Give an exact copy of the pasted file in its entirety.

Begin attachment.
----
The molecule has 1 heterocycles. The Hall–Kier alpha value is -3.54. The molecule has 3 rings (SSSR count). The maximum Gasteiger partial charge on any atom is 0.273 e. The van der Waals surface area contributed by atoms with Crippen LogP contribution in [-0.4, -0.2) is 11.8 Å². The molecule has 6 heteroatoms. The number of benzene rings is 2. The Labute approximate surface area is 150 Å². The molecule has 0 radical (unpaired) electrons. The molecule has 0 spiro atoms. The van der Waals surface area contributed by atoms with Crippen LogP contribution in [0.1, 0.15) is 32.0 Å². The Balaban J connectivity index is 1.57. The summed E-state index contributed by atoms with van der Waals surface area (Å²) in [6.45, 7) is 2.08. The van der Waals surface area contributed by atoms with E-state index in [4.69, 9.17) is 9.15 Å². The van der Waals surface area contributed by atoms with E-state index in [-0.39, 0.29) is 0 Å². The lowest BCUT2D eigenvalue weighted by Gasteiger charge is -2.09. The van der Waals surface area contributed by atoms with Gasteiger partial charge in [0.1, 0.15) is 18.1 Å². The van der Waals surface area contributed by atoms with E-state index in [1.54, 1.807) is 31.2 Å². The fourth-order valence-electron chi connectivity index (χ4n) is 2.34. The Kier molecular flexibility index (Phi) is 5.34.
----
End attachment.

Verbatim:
The molecule has 1 heterocycles. The Hall–Kier alpha value is -3.54. The molecule has 3 rings (SSSR count). The maximum Gasteiger partial charge on any atom is 0.273 e. The van der Waals surface area contributed by atoms with Crippen LogP contribution in [-0.4, -0.2) is 11.8 Å². The molecule has 6 heteroatoms. The number of benzene rings is 2. The Labute approximate surface area is 150 Å². The molecule has 0 radical (unpaired) electrons. The molecule has 0 spiro atoms. The van der Waals surface area contributed by atoms with Crippen LogP contribution in [0.1, 0.15) is 32.0 Å². The Balaban J connectivity index is 1.57. The summed E-state index contributed by atoms with van der Waals surface area (Å²) in [6.45, 7) is 2.08. The van der Waals surface area contributed by atoms with E-state index in [4.69, 9.17) is 9.15 Å². The van der Waals surface area contributed by atoms with E-state index in [-0.39, 0.29) is 0 Å². The lowest BCUT2D eigenvalue weighted by Gasteiger charge is -2.09. The van der Waals surface area contributed by atoms with Gasteiger partial charge in [0.1, 0.15) is 18.1 Å². The van der Waals surface area contributed by atoms with E-state index in [1.54, 1.807) is 31.2 Å². The fourth-order valence-electron chi connectivity index (χ4n) is 2.34. The Kier molecular flexibility index (Phi) is 5.34.